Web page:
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State Is Strong Financially

Updated: Dec 10, 2022

This information comes from the office of 28th District State Senator Joey Hensley, MD, (R Hohenwald) who represents Giles and five other area counties.

Passing a balanced budget is the most important duty of the Tennessee General Assembly. While the budget isn’t usually presented to the General Assembly until February, there’s plenty of pertinent information and news to be aware of.

Departments are already announcing requests, economic statistics are published regularly, and experts are providing valuable testimony.

The state is in great financial condition despite challenges including inflation, which is impacting not only Tennessee, but the entire country and world.

The state has already collected $585.8 million more in taxes and fees than budgeted in the first three months of the 2022-2023 fiscal year, which began in July. And last fiscal year, the state collected $4.6 billion more than budgeted in taxes and fees.

Revenues in October, the third month of the fiscal year, overall were $1.5 billion, which is $125.4 million more than October of last year and $178.1 million more than the budgeted estimate. The growth rate for October revenues was 8.3%.

October revenues surpassed budgeted estimates due to strong sales tax remittances. Tennessee Department of Finance and Administration Commissioner Jim Bryson said in a press release that the largest retail sales gains for the month came from the categories of building materials and eating and drinking places.

For fiscal year 2022-2023, the state’s Funding Board is projecting a growth rate of 7.2%-7.7% while estimates drop to between 1.25% and 2.25% for fiscal year 2023-2024. Gov. Lee will build his budget for the upcoming fiscal year utilizing these estimates.

Sales tax collections are up dramatically in part because business activity is at an all-time high and because of the state’s ability to collect taxes on online sales, economists said at a November Tennessee State Funding Board meeting.

The tremendous increase in collections is of course also due to the state’s unprecedented population growth. Large amounts of in-migration are supporting labor force growth, and the growing economy is quickly absorbing those new workers, who tend to be high skilled workers with greater savings, according to economists.

Nationally, gross domestic product has declined in the first two quarters of 2022, and forecasters expect a similar decline through the middle of 2023. In 2021, Tennessee GDP growth was 8.6% compared to 5.7% nationally.

Tennessee has a proud tradition of being a fiscally conservative state that is well managed with the lowest possible tax burden to residents.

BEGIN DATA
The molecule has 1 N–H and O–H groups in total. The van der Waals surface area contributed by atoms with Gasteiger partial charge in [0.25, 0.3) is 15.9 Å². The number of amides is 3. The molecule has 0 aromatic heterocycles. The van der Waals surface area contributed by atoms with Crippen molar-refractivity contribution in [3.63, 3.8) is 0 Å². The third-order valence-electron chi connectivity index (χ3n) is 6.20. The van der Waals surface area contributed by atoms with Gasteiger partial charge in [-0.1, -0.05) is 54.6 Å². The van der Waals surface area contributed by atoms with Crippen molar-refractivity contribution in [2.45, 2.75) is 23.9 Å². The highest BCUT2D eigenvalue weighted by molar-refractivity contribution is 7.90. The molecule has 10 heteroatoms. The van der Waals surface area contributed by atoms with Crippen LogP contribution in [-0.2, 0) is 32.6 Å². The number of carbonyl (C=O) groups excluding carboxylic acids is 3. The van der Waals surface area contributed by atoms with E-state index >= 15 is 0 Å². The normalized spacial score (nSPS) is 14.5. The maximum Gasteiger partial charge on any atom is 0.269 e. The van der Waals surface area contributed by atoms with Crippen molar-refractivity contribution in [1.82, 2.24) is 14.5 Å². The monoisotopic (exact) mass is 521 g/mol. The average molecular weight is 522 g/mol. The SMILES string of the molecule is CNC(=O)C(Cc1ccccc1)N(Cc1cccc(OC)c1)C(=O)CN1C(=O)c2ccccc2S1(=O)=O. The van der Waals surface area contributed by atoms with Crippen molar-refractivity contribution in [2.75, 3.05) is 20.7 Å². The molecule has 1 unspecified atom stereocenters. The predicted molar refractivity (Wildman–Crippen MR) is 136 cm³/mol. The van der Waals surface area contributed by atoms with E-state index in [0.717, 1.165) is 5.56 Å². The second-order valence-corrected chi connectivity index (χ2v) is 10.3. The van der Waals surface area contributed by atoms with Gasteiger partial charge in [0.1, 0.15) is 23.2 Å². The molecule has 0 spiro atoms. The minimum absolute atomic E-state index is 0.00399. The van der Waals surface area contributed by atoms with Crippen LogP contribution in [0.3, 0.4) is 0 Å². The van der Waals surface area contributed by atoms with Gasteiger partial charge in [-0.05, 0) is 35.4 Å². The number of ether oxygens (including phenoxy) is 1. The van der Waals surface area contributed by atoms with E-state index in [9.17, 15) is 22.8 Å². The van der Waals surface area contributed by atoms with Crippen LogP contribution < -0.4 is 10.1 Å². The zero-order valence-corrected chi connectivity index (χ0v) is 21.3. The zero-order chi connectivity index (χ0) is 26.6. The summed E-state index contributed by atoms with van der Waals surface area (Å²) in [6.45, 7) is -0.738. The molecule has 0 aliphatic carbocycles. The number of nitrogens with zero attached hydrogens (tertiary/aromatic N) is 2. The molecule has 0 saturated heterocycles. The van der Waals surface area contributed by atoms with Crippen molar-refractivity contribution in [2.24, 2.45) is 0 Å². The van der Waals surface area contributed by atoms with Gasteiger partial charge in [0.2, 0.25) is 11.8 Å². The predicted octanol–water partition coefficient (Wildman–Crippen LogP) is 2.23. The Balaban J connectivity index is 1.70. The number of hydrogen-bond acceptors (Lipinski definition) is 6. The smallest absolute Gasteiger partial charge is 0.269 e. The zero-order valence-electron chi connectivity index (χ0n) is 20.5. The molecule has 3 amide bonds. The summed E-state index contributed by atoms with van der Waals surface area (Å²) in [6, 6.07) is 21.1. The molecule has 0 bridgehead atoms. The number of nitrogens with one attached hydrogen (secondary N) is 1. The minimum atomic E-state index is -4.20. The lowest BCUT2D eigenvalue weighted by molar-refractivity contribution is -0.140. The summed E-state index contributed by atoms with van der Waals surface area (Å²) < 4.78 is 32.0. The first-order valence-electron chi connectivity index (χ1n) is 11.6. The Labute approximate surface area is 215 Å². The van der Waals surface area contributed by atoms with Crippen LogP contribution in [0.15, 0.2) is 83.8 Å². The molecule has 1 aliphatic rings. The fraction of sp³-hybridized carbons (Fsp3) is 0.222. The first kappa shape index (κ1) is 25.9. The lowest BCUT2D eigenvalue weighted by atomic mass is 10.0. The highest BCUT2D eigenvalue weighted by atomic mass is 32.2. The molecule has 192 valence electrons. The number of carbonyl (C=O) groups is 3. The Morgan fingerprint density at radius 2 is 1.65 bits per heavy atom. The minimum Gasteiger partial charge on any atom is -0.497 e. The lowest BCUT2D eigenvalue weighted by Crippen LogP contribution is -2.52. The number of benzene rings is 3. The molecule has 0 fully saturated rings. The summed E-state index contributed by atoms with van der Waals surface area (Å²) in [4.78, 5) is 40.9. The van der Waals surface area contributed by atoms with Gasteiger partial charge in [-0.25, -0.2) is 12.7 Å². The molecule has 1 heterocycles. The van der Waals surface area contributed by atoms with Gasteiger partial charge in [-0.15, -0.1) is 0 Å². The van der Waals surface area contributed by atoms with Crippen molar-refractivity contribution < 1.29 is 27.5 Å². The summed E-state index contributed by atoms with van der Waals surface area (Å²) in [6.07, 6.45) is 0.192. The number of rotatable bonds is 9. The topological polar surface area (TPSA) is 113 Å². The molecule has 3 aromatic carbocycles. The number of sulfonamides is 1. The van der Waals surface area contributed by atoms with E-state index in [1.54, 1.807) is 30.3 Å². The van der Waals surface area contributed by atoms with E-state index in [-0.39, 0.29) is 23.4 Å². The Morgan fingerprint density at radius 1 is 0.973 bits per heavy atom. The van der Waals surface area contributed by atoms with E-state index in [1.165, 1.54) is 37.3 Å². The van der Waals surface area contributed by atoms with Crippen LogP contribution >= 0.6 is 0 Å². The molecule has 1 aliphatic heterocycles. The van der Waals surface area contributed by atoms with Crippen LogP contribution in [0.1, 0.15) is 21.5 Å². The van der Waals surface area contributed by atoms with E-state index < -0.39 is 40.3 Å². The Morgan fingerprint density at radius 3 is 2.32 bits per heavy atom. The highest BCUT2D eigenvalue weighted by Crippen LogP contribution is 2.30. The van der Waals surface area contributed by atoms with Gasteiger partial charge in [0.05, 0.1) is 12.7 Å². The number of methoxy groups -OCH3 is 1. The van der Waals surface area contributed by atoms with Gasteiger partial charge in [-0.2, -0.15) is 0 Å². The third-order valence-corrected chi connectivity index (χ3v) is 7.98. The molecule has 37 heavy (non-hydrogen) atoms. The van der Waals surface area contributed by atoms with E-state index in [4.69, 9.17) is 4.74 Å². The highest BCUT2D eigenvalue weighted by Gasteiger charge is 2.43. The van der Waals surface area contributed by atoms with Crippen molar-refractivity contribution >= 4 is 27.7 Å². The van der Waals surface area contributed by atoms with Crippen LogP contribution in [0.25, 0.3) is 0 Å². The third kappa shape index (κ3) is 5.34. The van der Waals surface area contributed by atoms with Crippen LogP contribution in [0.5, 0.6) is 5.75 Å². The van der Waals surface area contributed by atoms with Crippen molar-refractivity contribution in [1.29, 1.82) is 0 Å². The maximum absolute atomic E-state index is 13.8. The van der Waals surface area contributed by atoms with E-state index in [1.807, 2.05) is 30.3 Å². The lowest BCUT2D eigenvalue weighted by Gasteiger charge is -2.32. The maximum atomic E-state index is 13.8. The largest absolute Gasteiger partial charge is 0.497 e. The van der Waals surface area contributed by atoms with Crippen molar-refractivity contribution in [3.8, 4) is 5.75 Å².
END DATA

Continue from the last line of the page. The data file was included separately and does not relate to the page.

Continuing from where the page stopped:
The AAA-ranked Volunteer State is the least indebted state in the nation per capita and is the number one state in the nation for fiscal stability. Tennessee also is one of only five states without road debt, and ranks in the top 3 of states for best-funded pension plans. Tennessee’s outstanding other post employment benefits (OPEB) obligation is estimated to be less than $250 million, down from $1 billion six years ago. This has been a legislative priority for several years.

One way to ensure the state’s financial stability in an economic downturn is maintaining adequate savings through Tennessee’s Rainy-Day Fund. The legislature has invested $250 million into the Rainy-Day Fund, bringing it to $1.8 billion, which is the highest level in state history.

This year, the General Assembly continued its commitment to low taxes for Tennesseans, approving over $280 million in tax cuts for fiscal year 2022-2023.

That includes $121.6 million to waive the state’s license plate registration fee for one year — a financial relief that benefits only Tennesseans and not out-of-state residents who shop and do business in the state — $80 million for a grocery sales tax holiday in August, 2022, and $68 million to reduce sales tax on broadband supplies to incentivize companies to accelerate the deployment of needed broadband services to rural communities, among other cuts.

As for federal American Rescue Plan Act funding, Tennessee received $3.725 billion, which has been spent on COVID-19 response, water infrastructure projects, and initiatives that support a strong economic recovery and strengthen the state’s fiscal stability.

As of Nov. 28, Tennessee’s unallocated ARPA funds balance is $148.9 million.

"I look forward to taking a deeper dive into the budget during the upcoming legislative session, and as always, I welcome the feedback of my constituents," Hensley said.

Sen. Hensley may be reached at 425 Rep. John Lewis Way N., Suite 742, Nashville, TN 37243, or 615-741-3100, toll free at 1-800-449-8366 ext. 13100 or by fax at 615-253-0231.

His district address is 855 Summertown Highway, Hohenwald ,TN., 38462, by phone at 931-796-2018, by cell phone at 931 -212-8823, or email: sen.joey.hensley@capitol.tn.gov


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